Wriggle and Crawl
Grab your coat and pooter-we’re going out and about on a minibeast hunt!
Sweep your nets in puddles and ponds and lift up logs to see who’s home.
Then set up your own minibeast laboratory and observe their every move. Add notes and labels and ask your own research questions-just like a real entomologist!
Learn about bees and worms and butterflies too. Can you make a food chain to show who eats who? Carry out investigations to find out more, like how far a snail travels in a day and how a spider catches its prey.
Then animate to show how your favourite bug transforms from one form to another, perhaps a caterpillar to a butterfly or a maggot to a fly…urgh!
On your belly, legs at the ready, it’s time to Wriggle and Crawl.
Lists and leaflets, instructions, reviews and information books, poetry, writing for different purposes
Living things and their habitats, animals including humans, working scientifically
Art and Design
Observational drawing, model making
D and T
Origins of food, selecting natural materials
Play tuned and untuned instruments
Revision and test skills-arithmetic, shape, measure, data handling
Athletics and rounders
Community and belonging
Home Learning Ideas
Go on a minibeast safari with your family. Investigate your garden, local park or woodland to search for wriggly and crawly creatures! Take photos or draw any minibeasts you find, then use your knowledge to identify them. Create a graph to show how many of each minibeast you find, and identify the most popular habitats.
Visit your local library and find stories, poems and non-fiction books about minibeasts.
Write a review of your favourite book and display it at school, on the school website or even in the library.
Use the web to research a weird and wonderful minibeast. Perhaps find out about the Borneo walking stick or the Goliath beetle. Make a poster to display amazing facts that you can show your friends at school.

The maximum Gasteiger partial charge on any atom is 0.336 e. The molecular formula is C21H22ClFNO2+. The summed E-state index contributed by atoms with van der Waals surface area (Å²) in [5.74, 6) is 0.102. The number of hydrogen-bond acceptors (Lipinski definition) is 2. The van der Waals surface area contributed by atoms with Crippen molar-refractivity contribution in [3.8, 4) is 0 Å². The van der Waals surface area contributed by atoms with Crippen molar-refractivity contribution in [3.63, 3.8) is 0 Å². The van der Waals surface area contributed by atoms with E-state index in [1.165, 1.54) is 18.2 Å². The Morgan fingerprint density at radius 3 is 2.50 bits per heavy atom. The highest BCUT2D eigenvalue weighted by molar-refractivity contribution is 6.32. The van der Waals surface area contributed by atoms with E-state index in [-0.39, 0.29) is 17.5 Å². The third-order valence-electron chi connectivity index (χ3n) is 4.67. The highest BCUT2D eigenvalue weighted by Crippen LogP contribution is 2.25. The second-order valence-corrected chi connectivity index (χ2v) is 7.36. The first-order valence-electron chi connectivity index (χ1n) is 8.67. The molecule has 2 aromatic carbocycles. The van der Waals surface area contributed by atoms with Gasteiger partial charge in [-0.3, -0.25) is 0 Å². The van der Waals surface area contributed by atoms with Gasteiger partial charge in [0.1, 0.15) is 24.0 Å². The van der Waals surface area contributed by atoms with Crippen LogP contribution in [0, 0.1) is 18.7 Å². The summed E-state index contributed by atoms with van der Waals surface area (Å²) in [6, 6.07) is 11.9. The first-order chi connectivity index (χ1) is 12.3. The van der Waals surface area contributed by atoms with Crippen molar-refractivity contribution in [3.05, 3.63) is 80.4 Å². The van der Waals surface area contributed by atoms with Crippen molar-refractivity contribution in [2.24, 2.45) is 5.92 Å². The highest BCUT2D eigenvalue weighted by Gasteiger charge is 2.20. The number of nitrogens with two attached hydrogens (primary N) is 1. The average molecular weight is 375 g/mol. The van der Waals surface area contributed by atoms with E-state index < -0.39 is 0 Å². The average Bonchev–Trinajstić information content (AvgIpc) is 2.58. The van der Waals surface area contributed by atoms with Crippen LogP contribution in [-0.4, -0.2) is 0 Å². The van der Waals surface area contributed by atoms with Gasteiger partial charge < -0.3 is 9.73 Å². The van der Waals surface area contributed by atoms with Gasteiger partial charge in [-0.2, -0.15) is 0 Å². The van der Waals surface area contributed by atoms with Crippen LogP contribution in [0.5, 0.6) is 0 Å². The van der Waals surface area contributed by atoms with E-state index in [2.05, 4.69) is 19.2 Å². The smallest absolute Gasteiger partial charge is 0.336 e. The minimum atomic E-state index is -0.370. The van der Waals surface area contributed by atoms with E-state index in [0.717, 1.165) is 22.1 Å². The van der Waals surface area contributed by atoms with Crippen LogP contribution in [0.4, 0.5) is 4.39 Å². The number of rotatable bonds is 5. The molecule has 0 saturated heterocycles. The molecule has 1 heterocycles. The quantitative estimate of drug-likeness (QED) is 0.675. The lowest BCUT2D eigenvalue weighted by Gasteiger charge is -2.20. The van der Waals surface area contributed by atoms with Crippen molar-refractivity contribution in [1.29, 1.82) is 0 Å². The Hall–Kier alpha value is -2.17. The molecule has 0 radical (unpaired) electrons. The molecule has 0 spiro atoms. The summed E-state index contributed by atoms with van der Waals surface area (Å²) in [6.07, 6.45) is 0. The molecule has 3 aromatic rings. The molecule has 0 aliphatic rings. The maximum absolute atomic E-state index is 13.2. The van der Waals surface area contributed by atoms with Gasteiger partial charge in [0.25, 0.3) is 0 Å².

Watch Antz, A Bug’s Life or Epic with your family. Make a comic strip that shows part of the film or write a review and include a star rating.
Write a list of adjectives to describe what spiders look like and a list of verbs to describe what spiders do. Use the lists to write six facts about spiders and make up a story about a spidery adventure.
Create a table to collect information about minibeasts, including their name, body parts, legs and wings. Identify whether or not each minibeast is an insect.
Create a minibeast word search containing all the minibeast names you have learnt. Give it to your family and friends to solve!
Download and print a large image of an insect and label each body part.
Make a non-fiction book about minibeasts. Include a title, headings, a contents page, an index, downloaded images and drawings.
Make a minibeast game. Allocate each body part a number: head = 6, body = 5, leg = 4, antennae = 3, eye = 2, mouth = 1. Take it in turns to throw the dice and collect the part of the body that corresponds to the number. The winner is the person who builds the beetle first.
Read James and the Giant Peach by Roald Dahl, then write a description of the main characters.
Write a letter to Miss Muffet and explain why she shouldn’t be scared of spiders. Look for information online and in non-fiction books to support your ideas.
Remember to read five times a week and record when your child has read in their reading record book. Please question the children about what they have read to test their understanding. Ask them the meaning of new or unfamiliar vocabulary to enable them to make meaning of what they read.
Spellings will be tested every Monday so remember to practise spellings at home and remind the children about the spelling rule being tested.
Times table will be tested every Tuesday, look in the homework book to see which ones to learn.
Keep up to date with what’s happening in year 2 with our Class Dojo.